• In March 2022, the US Court of Appeals for the DC Circuit declined to review the SEC’s denial of whistleblower awards to two individuals who had provided the Commission with information relating to a successful FCPA enforcement action.9 According to the SEC, the individuals were not entitled to whistleblower awards because the information they provided did not “lead to” to the enforcement action. Specifically, the SEC determined that the information did not fit within any of the three fact patterns set forth in Rule 21F-4(c), a regulation implementing the SEC’s whistleblower program pursuant to the Dodd-Frank Act. The DC Circuit panel deferred to the SEC’s interpretation of its own regulation.10
    • In March 2022, the US Court of Appeals for the Second Circuit affirmed a district court’s dismissal of a putative class-action securities fraud suit against Russian telecommunications company MTS and certain of its executives.11 Plaintiffs had alleged that MTS’s financial statements misrepresented key facts concerning the company’s $850 million settlement of FCPA charges in 2019. The Second Circuit agreed with the lower court that the plaintiffs had not adequately pleaded particular facts giving rise to the “strong inference” of “scienter” necessary to sustain a claim for securities fraud under Sections 10(b) and 20(a) of the Securities Exchange Act of 1934. According to the Second Circuit, the alleged accounting violations could not, standing alone, support a securities fraud claim, and various disclosures made by MTS supported “the more reasonable inference that MTS executives did not seek to conceal the company’s potential liability under the FCPA.”12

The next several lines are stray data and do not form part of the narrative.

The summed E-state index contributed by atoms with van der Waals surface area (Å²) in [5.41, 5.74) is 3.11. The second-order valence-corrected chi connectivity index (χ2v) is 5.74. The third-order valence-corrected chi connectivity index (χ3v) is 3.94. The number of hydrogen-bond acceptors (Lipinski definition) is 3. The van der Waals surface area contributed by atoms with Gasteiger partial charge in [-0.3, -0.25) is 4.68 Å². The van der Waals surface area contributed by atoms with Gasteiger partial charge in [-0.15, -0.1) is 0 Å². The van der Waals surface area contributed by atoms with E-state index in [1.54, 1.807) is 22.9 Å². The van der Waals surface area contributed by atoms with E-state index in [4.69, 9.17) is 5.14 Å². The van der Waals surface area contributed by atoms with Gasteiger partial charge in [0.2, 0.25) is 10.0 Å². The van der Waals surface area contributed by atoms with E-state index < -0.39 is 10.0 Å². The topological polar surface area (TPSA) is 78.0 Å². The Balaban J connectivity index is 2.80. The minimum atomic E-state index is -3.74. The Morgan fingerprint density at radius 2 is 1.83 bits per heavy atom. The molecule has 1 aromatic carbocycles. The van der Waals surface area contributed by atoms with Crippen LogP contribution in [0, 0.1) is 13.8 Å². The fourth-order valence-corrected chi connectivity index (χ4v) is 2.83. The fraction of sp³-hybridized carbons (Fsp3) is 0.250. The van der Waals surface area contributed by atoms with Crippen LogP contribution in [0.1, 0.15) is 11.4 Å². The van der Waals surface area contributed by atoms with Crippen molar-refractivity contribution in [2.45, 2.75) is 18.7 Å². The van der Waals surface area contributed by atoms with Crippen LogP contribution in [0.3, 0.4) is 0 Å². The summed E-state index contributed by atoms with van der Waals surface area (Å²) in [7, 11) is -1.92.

• In a pair of decisions issued in March 2022, the US Court of Appeals for the Sixth and Seventh Circuits affirmed district court dismissals, on forum non coveniens grounds, of cases brought in the United States by Instituto Mexicano del Seguro Social (IMSS) against US medical product companies.13 IMSS, an agency of the Mexican government, had asserted a variety of claims against these corporations in relation to the alleged bribery of Mexican government officials to facilitate the sale of medical products in Mexico. The Sixth and Seventh Circuit panels both ruled that Mexican courts were a more appropriate forum for IMSS’s cases and that the United Nations Convention Against Corruption did not preclude dismissal of the US suits on the basis of forum non conveniens.

    Selected International Updates

    • United Kingdom: On June 21, 2002, the UK Serious Fraud Office (SFO) announced that it had secured the conviction of Glencore Energy (UK) on seven counts of bribery relating to efforts to secure preferential access to oil in connection with the company’s operations in a number of African countries. Moreover, as reported in Arnold & Porter’s UK Economic Crime Group: Enforcement Update, earlier this year the Attorney General began an independent review into the SFO’s handling of the Unaoil bribery case, and the Metropolitan Police Service secured its first conviction for failure to prevent bribery.
    • South Africa: In June 2022, South Africa’s Judicial Commission of Inquiry into Allegations of State Capture, Corruption and Fraud in the Public Sector including Organs of State—also known as the Zondo Commission or State Capture Commission—released the final volume of its report, concluding a four-year-long investigation.14 While the report primarily addresses domestic corruption, it also implicates several US- and Europe-based multinational firms involved in sectors ranging from transportation to finance to law.15